Interview with Gregory Carigiet: “Give it your all and you won’t have any regrets”

Swiss luger Grégory Carigiet, who took part in the 2014 Games in Sochi, has since enjoyed a great professional career. Based on this experience, he is keen to serve as an athlete role model for the young participants at the YOG Lausanne 2020, with numerous pieces of advice for life on and off the field of play!

Tell us about your Olympic experience…

Well, I think I should talk about my experience generally first! I chose to do luge. And it’s difficult for a luger to qualify for the Games. It’s not one of the biggest sports. So it was quite tough to compete against all those specialists internationally and get the results I needed to achieve my goal. I finished my studies, then I worked full time. I did my eight hours, and then went and trained after that. I didn’t earn anything from luging. I spent what I earned on my sport, my physical training, and my equipment. All my money went on that. My first attempt to qualify was for the 2010 Games in Vancouver, and I didn’t succeed. For the Swiss NOC, the rule was to be in the top 10 of the world ranking, and I was something like 13th.

Then I tried again for the Games in 2014, and that time I succeeded. It was a real accomplishment. I’d done it. Realising that I was finally going to be an Olympian and a member of the Swiss team felt like a real accomplishment. It’s one of the greatest experiences, and that’s true of your work and your private life: if you achieve your goal, it’s a great feeling. Working hard and finally getting where you want to be is fantastic.

Gregory Carigiet Lausanne 2020
GETTY IMAGES

A goal achieved, but what else?

I didn’t go to Sochi just to take part, but to do the best I could and achieve the best possible result. To represent my country and be a good athlete. That didn’t go as I’d hoped, and I placed 12th. I’d prepared as best I could; I had very good people around me; but things don’t depend just on you. I hadn’t achieved my objective of finishing in the top eight. I had to be content with what I’d got, with having given all I had to get there. So what I learnt is that the important thing is not just reaching a certain level, it’s being at peace with yourself. On a given day, you’ve given it your all, and the result is what it is. But I’d done my very best and couldn’t have given any more. So I was at peace with myself.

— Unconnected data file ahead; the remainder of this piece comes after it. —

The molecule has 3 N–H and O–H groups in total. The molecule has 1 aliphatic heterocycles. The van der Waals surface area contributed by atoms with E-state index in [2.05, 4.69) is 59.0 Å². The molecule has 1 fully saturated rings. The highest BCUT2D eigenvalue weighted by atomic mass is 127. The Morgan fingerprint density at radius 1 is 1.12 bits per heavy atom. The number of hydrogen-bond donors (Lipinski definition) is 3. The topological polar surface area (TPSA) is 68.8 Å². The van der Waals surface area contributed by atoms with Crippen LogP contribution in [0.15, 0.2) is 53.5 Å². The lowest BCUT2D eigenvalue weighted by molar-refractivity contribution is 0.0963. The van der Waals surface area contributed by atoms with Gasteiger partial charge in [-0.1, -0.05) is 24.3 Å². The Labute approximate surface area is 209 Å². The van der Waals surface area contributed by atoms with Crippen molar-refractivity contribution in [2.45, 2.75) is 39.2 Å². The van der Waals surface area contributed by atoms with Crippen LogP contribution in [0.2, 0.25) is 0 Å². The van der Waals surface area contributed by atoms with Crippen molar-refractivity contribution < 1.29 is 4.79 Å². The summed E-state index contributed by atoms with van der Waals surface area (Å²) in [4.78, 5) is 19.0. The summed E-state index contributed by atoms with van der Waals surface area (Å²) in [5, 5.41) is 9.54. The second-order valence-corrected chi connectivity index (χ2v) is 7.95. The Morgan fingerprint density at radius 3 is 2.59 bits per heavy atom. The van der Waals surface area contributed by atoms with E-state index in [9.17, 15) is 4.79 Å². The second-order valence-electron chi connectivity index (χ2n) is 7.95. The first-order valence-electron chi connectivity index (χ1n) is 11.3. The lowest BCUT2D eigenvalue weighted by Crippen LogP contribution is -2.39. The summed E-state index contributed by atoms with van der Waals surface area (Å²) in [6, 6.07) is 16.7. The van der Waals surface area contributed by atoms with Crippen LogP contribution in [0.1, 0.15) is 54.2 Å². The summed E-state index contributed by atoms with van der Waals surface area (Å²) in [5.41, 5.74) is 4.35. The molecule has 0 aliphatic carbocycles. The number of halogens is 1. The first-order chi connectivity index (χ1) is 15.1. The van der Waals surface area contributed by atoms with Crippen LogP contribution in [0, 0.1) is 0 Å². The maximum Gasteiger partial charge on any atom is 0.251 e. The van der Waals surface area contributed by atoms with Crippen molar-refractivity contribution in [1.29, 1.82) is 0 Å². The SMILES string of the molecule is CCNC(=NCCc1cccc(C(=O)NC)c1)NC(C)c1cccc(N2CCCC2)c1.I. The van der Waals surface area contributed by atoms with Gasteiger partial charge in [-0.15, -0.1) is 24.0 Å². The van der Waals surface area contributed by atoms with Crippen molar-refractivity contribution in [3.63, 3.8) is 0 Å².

Based on this experience, what message do you have for young athletes?

Any young athlete can think that they can be number one. That may be possible, I don’t know; but they shouldn’t feel sad if they don’t make it onto the podium but they know that, on the day itself, they did all they could, if they know that they’d given everything in their preparation. Sometimes you have to be happy with what you’ve learned on the way, knowing that you’ve given it your all. The result is immaterial, as you’ve worked towards what you wanted to do, and you’ve not been able to influence the result as much as you would’ve liked. You’re a young athlete: everything you do in sport will take you further in life. It’s a life experience that nobody can take away from you. You develop your personality in a way that is not possible for someone who isn’t an athlete. You learn to deal with failure and success, to improve, to contribute, to commit to something. If I look at a 20-year-old man or woman, the one who is an athlete is much more developed. Sport is a school of life.

Olympic Channel Video: luge-sport-explainer-lausanne-2020

How do you see your job as an athlete role model?

I want to be someone the young athletes can trust if they want to know what a professional athlete looks like, and what you feel when you’re at the Olympic Games. And I also want to take a coaching approach so that I can pass on my experience. My career has led me to become a head-hunter, a project manager and a recruitment systems business consultant, and I travel all over Europe. All the qualities I developed in my sports career I now successfully use in my daily business life. I also want to talk about that: what happens after sport? Don’t be afraid! Take all you can, grow and learn through sport, and everything you learn now, all the qualities you acquire will be useful to you afterwards. It’s all good stuff!

Have you stayed involved in luging?

Not really; I’ve moved away from luging. But I’m a testing agent for Antidoping Switzerland. All the country’s athletes are tested, and I carry out these tests. It’s important to me. Contribute to the results, be a member of a team, but stay clean. Don’t succumb to the pressure. Learn to be successful by being mentally strong, and don’t do it using unfair means.

See you next January!

I’m keen to start my work as an athlete role model during the YOG in Lausanne. To see these young athletes, to see their efforts, their dedication, their concentration. As I don’t do high-level sport any more, it will be great to be with the athletes again, to help them and give them tips. I’ll be in St Moritz, on “my” luge and bobsleigh track, where nobody could beat me. So I will be able to offer technical advice: How do you steer? How do you find the right line to be as fast as possible? If you like speed, technique and challenges, luging is for you!



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